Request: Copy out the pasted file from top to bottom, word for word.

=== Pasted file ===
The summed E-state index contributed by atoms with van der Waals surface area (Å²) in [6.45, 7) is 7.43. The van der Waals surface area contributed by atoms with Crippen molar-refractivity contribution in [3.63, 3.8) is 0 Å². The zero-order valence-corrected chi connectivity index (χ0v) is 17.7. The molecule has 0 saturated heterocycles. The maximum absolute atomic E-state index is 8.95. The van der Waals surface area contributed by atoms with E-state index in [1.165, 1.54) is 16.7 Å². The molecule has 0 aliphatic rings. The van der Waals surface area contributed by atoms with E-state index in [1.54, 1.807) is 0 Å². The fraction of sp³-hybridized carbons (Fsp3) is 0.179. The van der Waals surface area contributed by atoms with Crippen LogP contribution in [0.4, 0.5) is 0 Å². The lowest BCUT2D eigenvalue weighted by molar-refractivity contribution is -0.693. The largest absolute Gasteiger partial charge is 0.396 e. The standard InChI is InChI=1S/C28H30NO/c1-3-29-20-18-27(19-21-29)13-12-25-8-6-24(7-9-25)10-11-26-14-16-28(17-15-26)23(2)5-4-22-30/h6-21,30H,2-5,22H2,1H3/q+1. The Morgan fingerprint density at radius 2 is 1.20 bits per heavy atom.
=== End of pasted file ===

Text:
The summed E-state index contributed by atoms with van der Waals surface area (Å²) in [6.45, 7) is 7.43. The van der Waals surface area contributed by atoms with Crippen molar-refractivity contribution in [3.63, 3.8) is 0 Å². The zero-order valence-corrected chi connectivity index (χ0v) is 17.7. The molecule has 0 saturated heterocycles. The maximum absolute atomic E-state index is 8.95. The van der Waals surface area contributed by atoms with E-state index in [1.165, 1.54) is 16.7 Å². The molecule has 0 aliphatic rings. The van der Waals surface area contributed by atoms with E-state index in [1.54, 1.807) is 0 Å². The fraction of sp³-hybridized carbons (Fsp3) is 0.179. The van der Waals surface area contributed by atoms with Crippen LogP contribution in [0.4, 0.5) is 0 Å². The lowest BCUT2D eigenvalue weighted by molar-refractivity contribution is -0.693. The largest absolute Gasteiger partial charge is 0.396 e. The standard InChI is InChI=1S/C28H30NO/c1-3-29-20-18-27(19-21-29)13-12-25-8-6-24(7-9-25)10-11-26-14-16-28(17-15-26)23(2)5-4-22-30/h6-21,30H,2-5,22H2,1H3/q+1. The Morgan fingerprint density at radius 2 is 1.20 bits per heavy atom.